Mad Cow Disease: Advice for Expatriates and Travelers.

Published by Chris Harvey May 15, 2005

Eliot C. Heher, MD

Many expatriates, travelers, and study abroad participants wonder about the safety of beef and other products derived from cattle. Will they get Mad Cow disease from eating a hamburger or steak?

What is Mad Cow Disease?
Mad Cow Disease is a somewhat mysterious disease of cattle that was first recognized in Britain about 15 years ago. Afflicted cattle behave strangely, displaying nervousness or aggressive behavior. They also may exhibit abnormal posture, clumsiness, decreased milk production and weight loss. They die a few weeks or months after symptoms begin.

Mad Cow began to get a lot of attention in the mid to late 1990’s when its human form, now known as vCJD, was first recognized. The disease is as dreadful in humans as it is in cattle. Victims gradually lose their ability to think, reason and remember, and often suffer hallucinations and uncontrolled body movements. Diagnosis is made by a physician based on the patient’s symptoms, with the help of an EEG (brain wave test), MRI and/or Tonsil Biopsy. Patients die within a year or two after symptoms begin (which is usually many years after the infection occured–see below). Both Mad Cow and its human variant are thought to be caused by poorly understood, misshapen proteins called Prions, which are also discussed below.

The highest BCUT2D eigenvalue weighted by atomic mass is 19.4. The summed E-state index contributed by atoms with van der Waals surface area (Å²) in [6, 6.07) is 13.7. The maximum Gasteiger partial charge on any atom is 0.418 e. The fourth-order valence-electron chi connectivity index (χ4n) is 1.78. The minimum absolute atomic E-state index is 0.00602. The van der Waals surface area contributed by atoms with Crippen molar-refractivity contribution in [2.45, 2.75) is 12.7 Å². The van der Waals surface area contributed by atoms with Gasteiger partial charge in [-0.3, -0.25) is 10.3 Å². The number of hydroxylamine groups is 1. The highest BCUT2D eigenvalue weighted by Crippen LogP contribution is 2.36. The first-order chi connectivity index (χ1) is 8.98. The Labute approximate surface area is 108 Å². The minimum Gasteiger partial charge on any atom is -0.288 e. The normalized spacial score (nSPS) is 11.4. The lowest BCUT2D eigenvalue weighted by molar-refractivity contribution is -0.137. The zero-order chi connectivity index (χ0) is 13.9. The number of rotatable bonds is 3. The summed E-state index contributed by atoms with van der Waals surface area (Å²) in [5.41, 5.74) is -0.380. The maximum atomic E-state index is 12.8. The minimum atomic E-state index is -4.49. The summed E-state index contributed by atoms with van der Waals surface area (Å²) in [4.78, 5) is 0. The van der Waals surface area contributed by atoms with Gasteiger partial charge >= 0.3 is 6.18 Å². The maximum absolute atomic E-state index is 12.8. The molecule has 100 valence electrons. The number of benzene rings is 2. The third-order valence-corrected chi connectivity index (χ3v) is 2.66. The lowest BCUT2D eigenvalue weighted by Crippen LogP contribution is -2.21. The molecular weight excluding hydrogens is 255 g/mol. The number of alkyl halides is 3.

The Terminology is Confusing
As noted above, Mad Cow is a disease of cattle. It is sometimes referred to as Bovine Spongiform Encephalopathy, or BSE, because at autopsy the brains of cattle that die of it look somewhat like a sponge. This general class of disease is sometimes referred to as Transmissable Spongiform Encephalopathies, or TSEs. The human form of Mad Cow/BSE is generally referred to as a “variant of Creudtzfeldt-Jakob Disease” or “vCJD.” It is also sometimes known as “new-variant of Creudtzfeldt-Jakob Disease” (nvCJD). These latter terms all mean the same thing. Creudtzfeldt-Jakob (CJD) is a disease that has been known for many years which has similar symptoms and appears to have a similar cause as vCJD, though it is spread in different ways.

The Outbreak of Mad Cow and vCJD